Bjorn Lomborg: 50 years after the first Earth Day, the planet’s doing pretty well
By Bjorn Lomborg
Wednesday marks the 50th anniversary of Earth Day and the birth of the modern environmentalist movement. Half a century later, we might pause and ask: How is our planet doing? The answer: pretty well, actually.
We have much to celebrate — and much to think about as we consider ways we can make the next 50 years more effective.
Many Westerners are surprised to hear that the environment is improving. A lot. This surprise owes to an unfortunate flip side of the Earth Day legacy, which too often can focus on doom and gloom, making us despondent and driving poor policies.
Early environmentalism from the 1970s helped focus societies on important environmental priorities such as polluted rivers — the Cuyahoga River even infamously caught fire in 1969 — and fouled air, with soot and smog killing millions.
Here, we’ve made great strides. Most bodies of water in rich countries are much cleaner, since we are prosperous enough to clean up our messes.
In America, for instance, a recent comprehensive study showed that “water pollution concentrations have fallen substantially” over the past 50 years. And a stunning 3.8 billion people in the world have gained access to clean drinking water since the 1970s.
Air pollution, the world’s biggest environmental killer, has seen even greater improvements. Outdoor air pollution has declined dramatically in rich countries, in no small measure due to attention from the 1970 Earth Day and the legislation it inspired, such as the landmark US Clean Air Act enacted later that year.
For the world’s poor, the deadliest air pollution is indoors. Almost 3 billion of the world’s poorest still cook and keep warm with dirty fuels like dung, cardboard and wood, and the World Health Organization estimates the effects are equivalent to smoking two packs of cigarettes daily.
Since 1970, the death risk across the world from indoor air pollution has been cut by more than half.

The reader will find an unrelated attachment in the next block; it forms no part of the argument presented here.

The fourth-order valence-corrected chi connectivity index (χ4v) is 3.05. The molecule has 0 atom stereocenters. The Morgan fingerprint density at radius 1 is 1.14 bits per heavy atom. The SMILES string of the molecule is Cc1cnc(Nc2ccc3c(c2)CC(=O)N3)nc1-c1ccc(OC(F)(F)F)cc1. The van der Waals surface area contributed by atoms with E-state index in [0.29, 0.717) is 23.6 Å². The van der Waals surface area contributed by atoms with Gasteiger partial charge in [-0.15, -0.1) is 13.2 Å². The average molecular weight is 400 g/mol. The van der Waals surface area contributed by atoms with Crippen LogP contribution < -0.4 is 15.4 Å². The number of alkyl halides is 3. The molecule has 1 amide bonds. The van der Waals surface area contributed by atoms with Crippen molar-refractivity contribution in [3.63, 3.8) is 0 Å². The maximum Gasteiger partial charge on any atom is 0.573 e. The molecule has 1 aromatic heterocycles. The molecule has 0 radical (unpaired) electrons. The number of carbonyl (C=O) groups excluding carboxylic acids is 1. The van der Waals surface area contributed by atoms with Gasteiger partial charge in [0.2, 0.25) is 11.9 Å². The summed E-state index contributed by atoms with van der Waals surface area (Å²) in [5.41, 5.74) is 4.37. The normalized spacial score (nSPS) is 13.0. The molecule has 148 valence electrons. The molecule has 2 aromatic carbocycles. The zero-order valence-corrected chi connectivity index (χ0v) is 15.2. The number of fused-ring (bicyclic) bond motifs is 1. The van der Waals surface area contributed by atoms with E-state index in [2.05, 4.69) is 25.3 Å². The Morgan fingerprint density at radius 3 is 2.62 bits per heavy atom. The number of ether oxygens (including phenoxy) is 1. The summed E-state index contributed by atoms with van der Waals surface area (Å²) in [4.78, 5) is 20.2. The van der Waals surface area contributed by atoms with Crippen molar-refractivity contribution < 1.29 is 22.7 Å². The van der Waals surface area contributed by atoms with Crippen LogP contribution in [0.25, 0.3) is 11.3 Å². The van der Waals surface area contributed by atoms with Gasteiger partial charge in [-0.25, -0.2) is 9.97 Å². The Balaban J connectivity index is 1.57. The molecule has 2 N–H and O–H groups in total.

Despite the amazing progress, both indoor and outdoor air pollution still kill 8 million people annually. At least 2 billion people still use drinking water sources contaminated by feces. So, for the next 50 years, we still have our work cut out for us.
But curiously, this isn’t our typical environmental conversation. We don’t emphasize enormous improvements, and we don’t focus on our vital, unfinished business in water and air quality. Instead, the standard story is how the environment is getting ever worse — how we’re hurtling toward catastrophe. This tradition also started with Earth Day.
By 1970, many leading environmentalists were predicting the end of the world. Stanford ecologist Paul Ehrlich was perhaps the leading apocalypse proponent. For Earth Day, he predicted that environmental deterioration would kill 65 million Americans, and that globally, 4 billion would die before the year 2000. Life magazine also saw impending doom, predicting air pollution would be so bad that Americans would have to wear gas masks by the 1980s — and that pollution would block half the sunlight.
Not only were these predictions spectacularly wrong, but they were outlandish when first made. Yet in a world where more alarm gets more attention, they started a trend of framing environmental issues in worst-case ways. The tone scares, it depresses — and it likely skews our focus and spending.
Today, climate change takes up the vast majority of the environmental conversation, and it is definitely a real problem. However, it also is too often framed in exaggerated fashion, with predictable results: A new survey shows that almost half of humanity believes global warming likely will make humans extinct.
This is entirely unwarranted. The UN Climate Panel finds that the overall impact of global warming by the 2070s will be equivalent to a 0.2 to 2 percent loss in average income. That is a problem. It isn’t the end of the world.
Such fear also makes us prioritize poorly. Climate change mitigation today costs more than $400 billion each year in renewable subsidies and other costly climate policies. Yet, we spend much less on making water and air cleaner for the billions with basic needs.
We can rightly look back on Earth Day with pride for the attention it brought to the environment. But we need to curb the exaggerations, to make sure we actually leave the environment in the best possible state.
Bjorn Lomborg is president of the Copenhagen Consensus and a visiting fellow of the Hoover Institution, Stanford University. His upcoming book is “False Alarm.”